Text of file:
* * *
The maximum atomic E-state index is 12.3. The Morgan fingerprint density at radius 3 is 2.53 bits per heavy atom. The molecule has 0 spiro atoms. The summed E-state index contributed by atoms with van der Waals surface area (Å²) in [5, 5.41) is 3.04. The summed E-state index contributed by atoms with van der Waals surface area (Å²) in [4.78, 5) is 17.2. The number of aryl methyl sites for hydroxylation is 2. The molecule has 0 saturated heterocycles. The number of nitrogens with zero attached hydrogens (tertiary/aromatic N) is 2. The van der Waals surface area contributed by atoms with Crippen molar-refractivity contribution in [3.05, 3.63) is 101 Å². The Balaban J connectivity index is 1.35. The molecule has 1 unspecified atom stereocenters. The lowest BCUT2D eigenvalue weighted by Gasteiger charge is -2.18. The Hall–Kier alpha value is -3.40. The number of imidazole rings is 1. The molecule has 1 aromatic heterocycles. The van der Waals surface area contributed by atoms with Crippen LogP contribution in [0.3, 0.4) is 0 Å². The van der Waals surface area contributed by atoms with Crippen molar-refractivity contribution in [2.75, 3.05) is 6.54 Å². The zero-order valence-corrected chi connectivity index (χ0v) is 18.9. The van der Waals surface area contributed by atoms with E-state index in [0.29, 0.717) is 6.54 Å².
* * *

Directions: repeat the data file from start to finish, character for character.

The maximum atomic E-state index is 12.3. The Morgan fingerprint density at radius 3 is 2.53 bits per heavy atom. The molecule has 0 spiro atoms. The summed E-state index contributed by atoms with van der Waals surface area (Å²) in [5, 5.41) is 3.04. The summed E-state index contributed by atoms with van der Waals surface area (Å²) in [4.78, 5) is 17.2. The number of aryl methyl sites for hydroxylation is 2. The molecule has 0 saturated heterocycles. The number of nitrogens with zero attached hydrogens (tertiary/aromatic N) is 2. The van der Waals surface area contributed by atoms with Crippen molar-refractivity contribution in [3.05, 3.63) is 101 Å². The Balaban J connectivity index is 1.35. The molecule has 1 unspecified atom stereocenters. The lowest BCUT2D eigenvalue weighted by Gasteiger charge is -2.18. The Hall–Kier alpha value is -3.40. The number of imidazole rings is 1. The molecule has 1 aromatic heterocycles. The van der Waals surface area contributed by atoms with Crippen LogP contribution in [0.3, 0.4) is 0 Å². The van der Waals surface area contributed by atoms with Crippen molar-refractivity contribution in [2.75, 3.05) is 6.54 Å². The zero-order valence-corrected chi connectivity index (χ0v) is 18.9. The van der Waals surface area contributed by atoms with E-state index in [0.29, 0.717) is 6.54 Å².